Over the last week, I’ve seen a lot of conversation about being professional. In part this was from a writer’s perspective, but it also came up in the broader context of reading Steven Pressfield’s new book, Turning Pro: Tap Your Inner Power and Create Your Life’s Work, which is a book for “artists, entrepreneurs, and athletes whose ambition is … to pursue their heart’s calling and make it work.”
If I had to pick one role model to follow, I’d be hard pressed not to choose Steven Pressfield. He’s inspiring, practical, and amazing, and a man after my own heart. If I stand for anything, it’s about helping you get out of your own way and do what you were put here to do.
Do the work
What I love about Steven’s work is that he doesn’t say that it will be easy, that you should do what you love and the money will follow, or any of that.
What he says, instead, is that doing the work is hard. That we have to face our fears everyday and get our butts in our seats no matter what to do the work — whatever it is.
Passion is a misnomer
“Just because you’re passionate about something doesn’t mean you’ll enjoy every aspect of it.
“In fact, I’ve found the opposite to to be true. While writing my first masterpiece, Falling While Sitting Down, it was a miserable experience 80% of the time. Seriously, much of the time I wanted to put my head through a wall. But the other 20% was magical and exciting and made all the suffering and drudgery well worth it.
“The key is pushing through the tedium of the 80%, so you can find the beauty beneath the banality; it’s there, plentiful in that remaining 20%. You have to tolerate the pain, if you want to pursue your dream.”
Turning pro means being a grown up
When I talked with Elaine yesterday about writing, we agreed with Joshua. Pursuing anything meaningful is hard, a lot of the time. It takes being a grown up and facing the hard sucky parts to get to the other side of completion. It means surfing the waves of pain and self-doubt, sitting on the throne of agony, and doing the work.
It’s time we started telling the truth about that.
Remember, even Ray Kinsella went through his own kind of hell before people came to his field of dreams.
What if we loved even the crummy parts?
And while it’s tempting to pursue one’s calling with the focus on the magical 20% — the epiphanies, sudden insights, and flashy Elvis moments — I can’t help wondering, isn’t it worth it to enjoy ALL of it?
Here’s my answer: The day I turned pro with my writing was the day that I realized that if someone offered me $10,000,000 with the condition that I could never write again, I would turn them down. I knew with incredible conviction that I want to write — I must write — and I will allow nothing to stop me. Not even the bad days where I think I can’t write myself out of a shoebox let alone put a whole script together.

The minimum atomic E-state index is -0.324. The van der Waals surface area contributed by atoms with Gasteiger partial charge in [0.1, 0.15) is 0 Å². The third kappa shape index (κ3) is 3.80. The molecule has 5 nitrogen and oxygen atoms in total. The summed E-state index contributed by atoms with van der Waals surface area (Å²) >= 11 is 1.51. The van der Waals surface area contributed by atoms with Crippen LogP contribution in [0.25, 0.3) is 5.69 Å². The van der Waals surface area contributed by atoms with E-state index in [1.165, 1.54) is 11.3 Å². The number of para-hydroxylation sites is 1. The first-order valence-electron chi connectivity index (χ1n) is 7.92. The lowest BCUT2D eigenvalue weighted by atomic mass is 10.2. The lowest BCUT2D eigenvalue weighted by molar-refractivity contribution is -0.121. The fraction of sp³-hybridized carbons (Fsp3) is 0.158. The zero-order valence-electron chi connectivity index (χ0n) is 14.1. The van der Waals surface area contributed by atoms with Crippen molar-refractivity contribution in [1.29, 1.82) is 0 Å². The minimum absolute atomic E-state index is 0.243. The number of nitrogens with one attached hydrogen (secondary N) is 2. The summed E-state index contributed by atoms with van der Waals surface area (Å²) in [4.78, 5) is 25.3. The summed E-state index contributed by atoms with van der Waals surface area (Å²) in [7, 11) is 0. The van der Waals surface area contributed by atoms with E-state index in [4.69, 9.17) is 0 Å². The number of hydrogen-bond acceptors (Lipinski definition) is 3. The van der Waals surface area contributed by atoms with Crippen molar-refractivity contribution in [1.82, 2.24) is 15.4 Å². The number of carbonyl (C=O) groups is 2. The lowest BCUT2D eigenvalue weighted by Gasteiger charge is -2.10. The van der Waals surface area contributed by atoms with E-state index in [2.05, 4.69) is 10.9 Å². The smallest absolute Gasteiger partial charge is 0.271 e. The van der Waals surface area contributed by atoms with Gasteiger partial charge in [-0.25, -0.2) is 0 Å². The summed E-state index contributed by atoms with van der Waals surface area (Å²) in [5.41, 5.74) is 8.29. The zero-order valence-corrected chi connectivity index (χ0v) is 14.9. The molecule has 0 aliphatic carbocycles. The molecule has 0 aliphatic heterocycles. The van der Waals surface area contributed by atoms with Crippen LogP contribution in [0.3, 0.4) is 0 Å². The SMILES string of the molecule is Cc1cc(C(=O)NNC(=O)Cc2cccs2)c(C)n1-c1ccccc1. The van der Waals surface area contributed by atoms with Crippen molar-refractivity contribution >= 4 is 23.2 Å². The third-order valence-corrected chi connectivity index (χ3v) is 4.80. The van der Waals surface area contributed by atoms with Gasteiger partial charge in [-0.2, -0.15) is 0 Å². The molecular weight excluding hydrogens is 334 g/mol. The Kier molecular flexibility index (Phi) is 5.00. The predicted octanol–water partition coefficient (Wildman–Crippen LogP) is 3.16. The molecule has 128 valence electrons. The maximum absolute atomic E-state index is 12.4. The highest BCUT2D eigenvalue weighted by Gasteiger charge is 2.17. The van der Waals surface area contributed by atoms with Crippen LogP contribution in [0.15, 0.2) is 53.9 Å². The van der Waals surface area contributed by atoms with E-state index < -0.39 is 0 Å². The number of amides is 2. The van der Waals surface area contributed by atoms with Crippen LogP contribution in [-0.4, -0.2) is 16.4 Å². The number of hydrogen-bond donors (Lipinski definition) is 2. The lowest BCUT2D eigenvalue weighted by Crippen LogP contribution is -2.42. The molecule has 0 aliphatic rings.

Now the only questions about my writing are: What to write, what to write next, and how to make my writing better and hone my craft. And then what to write after that.
That was the day I turned pro.
When you just can’t do anything else
Steven Pressfield tells a similar story. He talks about how despite his doubts and failures, he knew that he simply couldn’t do anything else but write, and when he tried anything else, he couldn’t stand it. So he had no choice but to keep writing. And he did.
I’m with him.
Dr. Phil talks about making “life decisions.” These are unalterable, no-turning-back decisions where you are all in. To me, that’s what it means to turn pro. What about you?
Share your thoughts. I always love to hear from you.
~> July 5th. Last day to register for the next 4-week session of my “Just Do The Writing” Accountability Circle. For serious writers and for writers who want to get serious about their writing. http://JustDoTheWriting.com
~> July and August. It’s almost time for the next Life Purpose Breakthrough Group. Are you interested in grabbing a spot before we sell out? Email my team and we’ll put you on the advanced notification list. Find out more at http://LifePurposeBreakthrough.com
~> Ongoing. Mentoring with screenwriter Chris Soth through ScreenwritingU.
~> September 18 to 20th. Heading to Hollywood for a ScreenwritingU event to meet with producers and agents.
~> September 21st to 22nd. Staying on in Hollywood for the InkTip Pitch Summit.
~> Sacred writing time. Early mornings and Fridays.
~> Reading Harry Potter & the Order of the Phoenix with my little boy and Kill the Dead by Richard Kadrey on my own. Still in the queue: (500) Days of Summer, Another Earth, and The Day the Earth Stood Still, while we’re finishing up watching Season 2 of Game of Thrones. Amazing! (Yep, I read all the books too.)